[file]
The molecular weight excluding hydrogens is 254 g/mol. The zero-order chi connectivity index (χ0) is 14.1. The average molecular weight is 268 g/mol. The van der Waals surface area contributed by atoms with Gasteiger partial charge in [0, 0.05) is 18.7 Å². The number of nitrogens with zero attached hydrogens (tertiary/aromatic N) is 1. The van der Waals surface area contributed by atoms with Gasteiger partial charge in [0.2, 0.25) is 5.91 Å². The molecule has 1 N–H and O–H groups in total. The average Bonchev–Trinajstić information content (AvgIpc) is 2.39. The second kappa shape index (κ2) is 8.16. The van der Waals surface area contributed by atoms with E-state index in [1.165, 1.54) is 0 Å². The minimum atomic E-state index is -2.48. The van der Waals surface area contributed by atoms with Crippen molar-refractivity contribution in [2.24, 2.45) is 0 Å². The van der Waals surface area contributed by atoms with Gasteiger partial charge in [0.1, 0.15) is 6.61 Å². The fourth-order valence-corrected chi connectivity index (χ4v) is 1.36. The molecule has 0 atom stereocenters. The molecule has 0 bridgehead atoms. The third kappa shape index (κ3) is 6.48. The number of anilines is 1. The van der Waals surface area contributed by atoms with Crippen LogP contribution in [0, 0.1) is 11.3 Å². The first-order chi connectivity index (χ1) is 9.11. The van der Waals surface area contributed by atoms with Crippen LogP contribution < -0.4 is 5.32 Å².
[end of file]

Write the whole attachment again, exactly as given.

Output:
The molecular weight excluding hydrogens is 254 g/mol. The zero-order chi connectivity index (χ0) is 14.1. The average molecular weight is 268 g/mol. The van der Waals surface area contributed by atoms with Gasteiger partial charge in [0, 0.05) is 18.7 Å². The number of nitrogens with zero attached hydrogens (tertiary/aromatic N) is 1. The van der Waals surface area contributed by atoms with Gasteiger partial charge in [0.2, 0.25) is 5.91 Å². The molecule has 1 N–H and O–H groups in total. The average Bonchev–Trinajstić information content (AvgIpc) is 2.39. The second kappa shape index (κ2) is 8.16. The van der Waals surface area contributed by atoms with E-state index in [1.165, 1.54) is 0 Å². The minimum atomic E-state index is -2.48. The van der Waals surface area contributed by atoms with Crippen molar-refractivity contribution in [2.24, 2.45) is 0 Å². The van der Waals surface area contributed by atoms with Gasteiger partial charge in [0.1, 0.15) is 6.61 Å². The fourth-order valence-corrected chi connectivity index (χ4v) is 1.36. The molecule has 0 atom stereocenters. The molecule has 0 bridgehead atoms. The third kappa shape index (κ3) is 6.48. The number of anilines is 1. The van der Waals surface area contributed by atoms with Crippen LogP contribution in [0, 0.1) is 11.3 Å². The first-order chi connectivity index (χ1) is 9.11. The van der Waals surface area contributed by atoms with Crippen LogP contribution < -0.4 is 5.32 Å².